The real down side of tripods is that they tend to eliminate spontaneity and creativity most of the time. They certainly do for me. I got so concerned about this lose of spontaneity in my pictures last summer that I began shooting without a tripod (which I have used religiously for the last forty years) and began hand-holding my cameras most of the time. The result of this experience was that I wrote an eight part article on the joys and problems of hand-holding cameras. Here is part one of that article.

 

Sunset in the hanging gardens of Logan Pass in Glacier National Park
Sunset and Peaks from Logan Pass, Glacier National Park

Digital Sharpening:

Once you have taken your picture as sharply as possible, you still have to sharpen it digitally if you want to get everything out of the picture that you can. All film and digital cameras take pictures that can be improved by digital sharpening. The process of turning images into pixels and then back into pictures blurs all photographs somewhat.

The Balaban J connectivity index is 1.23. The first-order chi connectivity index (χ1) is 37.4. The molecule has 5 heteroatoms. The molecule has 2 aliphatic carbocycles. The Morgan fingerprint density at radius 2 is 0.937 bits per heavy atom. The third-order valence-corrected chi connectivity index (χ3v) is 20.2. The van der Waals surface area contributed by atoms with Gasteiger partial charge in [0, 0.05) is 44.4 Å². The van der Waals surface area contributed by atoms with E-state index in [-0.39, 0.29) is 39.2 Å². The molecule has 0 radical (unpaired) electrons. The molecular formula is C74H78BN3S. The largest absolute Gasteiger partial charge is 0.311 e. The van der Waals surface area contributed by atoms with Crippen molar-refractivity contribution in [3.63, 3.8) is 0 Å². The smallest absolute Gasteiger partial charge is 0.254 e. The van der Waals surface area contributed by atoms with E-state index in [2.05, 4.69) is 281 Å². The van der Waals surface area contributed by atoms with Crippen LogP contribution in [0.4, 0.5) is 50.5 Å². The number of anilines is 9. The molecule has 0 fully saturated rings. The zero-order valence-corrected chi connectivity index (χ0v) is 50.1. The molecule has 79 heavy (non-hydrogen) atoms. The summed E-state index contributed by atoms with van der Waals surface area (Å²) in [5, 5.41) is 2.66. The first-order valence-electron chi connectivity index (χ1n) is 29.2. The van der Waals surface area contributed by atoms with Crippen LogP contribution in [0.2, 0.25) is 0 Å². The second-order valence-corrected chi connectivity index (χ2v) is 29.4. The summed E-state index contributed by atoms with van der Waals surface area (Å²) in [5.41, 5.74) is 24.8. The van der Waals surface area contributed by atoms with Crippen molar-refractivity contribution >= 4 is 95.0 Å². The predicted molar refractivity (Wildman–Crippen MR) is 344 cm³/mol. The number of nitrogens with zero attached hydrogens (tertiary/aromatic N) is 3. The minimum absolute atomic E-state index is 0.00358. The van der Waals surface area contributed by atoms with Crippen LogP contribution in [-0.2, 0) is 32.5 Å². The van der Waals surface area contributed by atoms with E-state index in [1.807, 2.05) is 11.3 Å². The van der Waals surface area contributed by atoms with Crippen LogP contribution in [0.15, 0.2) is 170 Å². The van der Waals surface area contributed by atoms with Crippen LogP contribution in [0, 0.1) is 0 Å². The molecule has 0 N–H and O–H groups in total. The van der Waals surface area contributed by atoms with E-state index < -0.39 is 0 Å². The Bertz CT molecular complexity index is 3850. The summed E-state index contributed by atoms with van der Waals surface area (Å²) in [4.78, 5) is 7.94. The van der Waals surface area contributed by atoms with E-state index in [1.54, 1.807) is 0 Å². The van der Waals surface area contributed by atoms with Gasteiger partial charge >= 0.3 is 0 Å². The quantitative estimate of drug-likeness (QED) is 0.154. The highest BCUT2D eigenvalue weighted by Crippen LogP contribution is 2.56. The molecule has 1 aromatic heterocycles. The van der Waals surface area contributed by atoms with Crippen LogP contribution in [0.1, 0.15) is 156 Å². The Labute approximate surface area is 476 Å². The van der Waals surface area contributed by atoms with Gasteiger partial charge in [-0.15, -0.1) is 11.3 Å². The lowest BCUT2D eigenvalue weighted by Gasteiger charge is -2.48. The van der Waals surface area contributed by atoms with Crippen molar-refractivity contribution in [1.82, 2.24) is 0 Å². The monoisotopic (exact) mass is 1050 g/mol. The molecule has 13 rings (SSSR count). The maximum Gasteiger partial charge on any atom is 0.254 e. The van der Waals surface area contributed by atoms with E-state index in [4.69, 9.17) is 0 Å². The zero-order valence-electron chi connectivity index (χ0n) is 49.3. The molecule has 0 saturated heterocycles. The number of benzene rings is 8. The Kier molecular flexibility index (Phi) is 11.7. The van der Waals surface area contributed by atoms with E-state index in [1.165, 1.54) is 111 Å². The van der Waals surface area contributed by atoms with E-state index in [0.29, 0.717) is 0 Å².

As I mentioned above, if you don't want to mess with editing pictures in Photoshop or some other digital editor, just leave the sharpening function in your camera set on its default setting. But if you want to get the most out of your pictures, turn the sharpening off in your camera and sharpen them later in Photoshop. This is very easy and works exceedingly well.

You can take this digital sharpening a step further. Photoshop CS4 has a pre-sharpening module in Camera Raw, the program that opens and pre-edits digital camera images before bringing them into Photoshop. You can pre-sharpen using this module and then finish the job with the regular Photoshop sharpening tool. This two step sharpening procedure does a very good job.